“At Least Ten” Reasons to Hire Veterans

“At Least Ten” Reasons to Hire Veterans

Contributed by Alan Rohlfing

Top ten lists…it seems like they’re everywhere, and about everything. For many of us, it’s a method of focusing and organizing so we can prioritize our time and energy on what we’ve deemed the ‘most important’. For others, it’s just a catchy way to encourage a reader or a viewer to linger a few more minutes.

Whether you cut your teeth on the humor of David Letterman’s regular ‘Top Ten List’ segment or you find such lists a really valuable use of your time, it should come as no surprise that examples abound on the top ten reasons employers should hire Veterans.

A quick Google search will pull up results from the U.S. Department of Labor (“Top 10 Reasons to Hire a Veteran”), BusinessInsider.com (“10 Reasons Companies Should Hire Military Veterans”), Military.com (“10 Reasons to Hire Vets”), MakePositive.com (“5 Good Reasons to Hire a Veteran”), and Employer Support of the Guard and Reserve (“Top Ten Reasons to Hire Members of the Guard and Reserve”). Some of those lists were compiled with the help of military veterans, some were put together by employers, and some were assembled by federal, state, and local agency personnel who have a stake in the employment assistance space. And the shocker is, all of them are correct, to some degree…it’s just a matter of perspective.

I put my first of such lists together in 2010, when I started working with the Show-Me Heroes Program, a partnership between the Missouri Division of Workforce Development and the Missouri National Guard that sought to help our state’s Veterans find meaningful employment. My original list expanded and contracted as I spoke with more and more employers and reflected on my own years of experience in the U.S. Army.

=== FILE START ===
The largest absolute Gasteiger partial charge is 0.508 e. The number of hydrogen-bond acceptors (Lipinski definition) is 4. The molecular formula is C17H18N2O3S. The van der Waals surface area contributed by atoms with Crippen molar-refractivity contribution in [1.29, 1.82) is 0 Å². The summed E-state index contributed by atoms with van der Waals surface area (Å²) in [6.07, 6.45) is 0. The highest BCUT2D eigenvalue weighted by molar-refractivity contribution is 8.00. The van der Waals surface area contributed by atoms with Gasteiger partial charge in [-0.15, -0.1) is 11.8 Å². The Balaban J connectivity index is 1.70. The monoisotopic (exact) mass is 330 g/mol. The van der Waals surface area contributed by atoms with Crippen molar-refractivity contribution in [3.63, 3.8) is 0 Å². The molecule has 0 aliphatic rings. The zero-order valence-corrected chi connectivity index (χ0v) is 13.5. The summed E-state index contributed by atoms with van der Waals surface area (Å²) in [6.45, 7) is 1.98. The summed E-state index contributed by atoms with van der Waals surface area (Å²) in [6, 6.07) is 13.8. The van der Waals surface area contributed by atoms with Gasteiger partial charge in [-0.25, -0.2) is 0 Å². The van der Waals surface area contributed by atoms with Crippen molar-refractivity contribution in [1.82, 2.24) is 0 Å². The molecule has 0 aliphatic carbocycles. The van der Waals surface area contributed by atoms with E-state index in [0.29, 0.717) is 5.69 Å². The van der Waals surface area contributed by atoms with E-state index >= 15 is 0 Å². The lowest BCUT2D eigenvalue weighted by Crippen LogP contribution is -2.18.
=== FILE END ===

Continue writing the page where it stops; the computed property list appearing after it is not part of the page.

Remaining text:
I often shared my list with job seekers from the military community that I came across, for this list of reasons to hire Veterans is as much for Veterans themselves as it is for business owners and hiring managers. Once employers ‘get it’, there’s not usually a need to go on and on with them. For those looking for a job, however, it’s important that they know how those in the employment assistance arena are advocating for them. They need to know that we’ve ‘talked the talk’, so they can put things in place to ‘walk the walk’, so to speak.

Once job seekers read through my list or any other, they should take inventory of the things that might very well make them the best candidate for the job. They should incorporate those soft skill sets and experiences into their resume, their cover letter, and answers to potential interview questions. That’s how they can communicate what they bring to the table. That’s how they can communicate how they can make a positive and lasting impact to that civilian employer’s workforce.

From the front lines to the assembly lines, much of the training, the challenges, the adversity…those things do, indeed, translate. I’ve seen it, and I’ve heard from countless employers that hiring someone with military experience made a sudden and lasting impact on their workforce.

So, here’s my perspective. I was initially going to say, “this list is in no particular order,” but in fact there is an order to my list. It’s an order that I put together based on nearly a decade of meeting with employers to discuss the prospect of hiring Veterans for their workforce. My Top Ten list includes these elements…